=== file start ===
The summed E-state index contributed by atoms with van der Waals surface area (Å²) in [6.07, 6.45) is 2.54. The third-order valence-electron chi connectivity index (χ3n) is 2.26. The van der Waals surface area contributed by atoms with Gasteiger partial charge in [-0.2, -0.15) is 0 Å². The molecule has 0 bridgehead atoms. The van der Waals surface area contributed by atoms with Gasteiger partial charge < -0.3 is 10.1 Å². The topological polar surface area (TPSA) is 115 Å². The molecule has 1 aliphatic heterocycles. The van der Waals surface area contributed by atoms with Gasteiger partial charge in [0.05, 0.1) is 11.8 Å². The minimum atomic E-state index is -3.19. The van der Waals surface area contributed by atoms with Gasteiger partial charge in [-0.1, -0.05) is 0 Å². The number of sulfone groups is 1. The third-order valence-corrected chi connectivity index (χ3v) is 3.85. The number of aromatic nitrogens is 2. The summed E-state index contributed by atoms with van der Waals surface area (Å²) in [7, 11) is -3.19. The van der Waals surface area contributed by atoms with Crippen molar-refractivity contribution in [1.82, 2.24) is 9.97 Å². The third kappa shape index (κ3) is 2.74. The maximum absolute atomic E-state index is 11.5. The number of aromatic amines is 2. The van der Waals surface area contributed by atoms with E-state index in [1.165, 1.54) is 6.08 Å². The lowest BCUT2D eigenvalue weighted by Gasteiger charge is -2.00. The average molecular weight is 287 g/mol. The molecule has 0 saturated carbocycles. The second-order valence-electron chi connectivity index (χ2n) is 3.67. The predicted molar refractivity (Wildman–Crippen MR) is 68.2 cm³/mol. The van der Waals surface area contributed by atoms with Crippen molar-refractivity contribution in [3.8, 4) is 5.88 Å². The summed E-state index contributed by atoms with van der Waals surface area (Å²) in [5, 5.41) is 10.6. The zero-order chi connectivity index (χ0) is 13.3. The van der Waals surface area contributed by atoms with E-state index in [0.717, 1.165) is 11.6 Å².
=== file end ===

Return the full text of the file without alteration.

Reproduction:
The summed E-state index contributed by atoms with van der Waals surface area (Å²) in [6.07, 6.45) is 2.54. The third-order valence-electron chi connectivity index (χ3n) is 2.26. The van der Waals surface area contributed by atoms with Gasteiger partial charge in [-0.2, -0.15) is 0 Å². The molecule has 0 bridgehead atoms. The van der Waals surface area contributed by atoms with Gasteiger partial charge < -0.3 is 10.1 Å². The topological polar surface area (TPSA) is 115 Å². The molecule has 1 aliphatic heterocycles. The van der Waals surface area contributed by atoms with Gasteiger partial charge in [0.05, 0.1) is 11.8 Å². The minimum atomic E-state index is -3.19. The van der Waals surface area contributed by atoms with Gasteiger partial charge in [-0.1, -0.05) is 0 Å². The number of sulfone groups is 1. The third-order valence-corrected chi connectivity index (χ3v) is 3.85. The number of aromatic nitrogens is 2. The summed E-state index contributed by atoms with van der Waals surface area (Å²) in [7, 11) is -3.19. The van der Waals surface area contributed by atoms with Crippen molar-refractivity contribution in [1.82, 2.24) is 9.97 Å². The third kappa shape index (κ3) is 2.74. The maximum absolute atomic E-state index is 11.5. The number of aromatic amines is 2. The van der Waals surface area contributed by atoms with E-state index in [1.165, 1.54) is 6.08 Å². The lowest BCUT2D eigenvalue weighted by Gasteiger charge is -2.00. The average molecular weight is 287 g/mol. The molecule has 0 saturated carbocycles. The second-order valence-electron chi connectivity index (χ2n) is 3.67. The predicted molar refractivity (Wildman–Crippen MR) is 68.2 cm³/mol. The van der Waals surface area contributed by atoms with Crippen molar-refractivity contribution in [3.8, 4) is 5.88 Å². The summed E-state index contributed by atoms with van der Waals surface area (Å²) in [5, 5.41) is 10.6. The zero-order chi connectivity index (χ0) is 13.3. The van der Waals surface area contributed by atoms with E-state index in [0.717, 1.165) is 11.6 Å².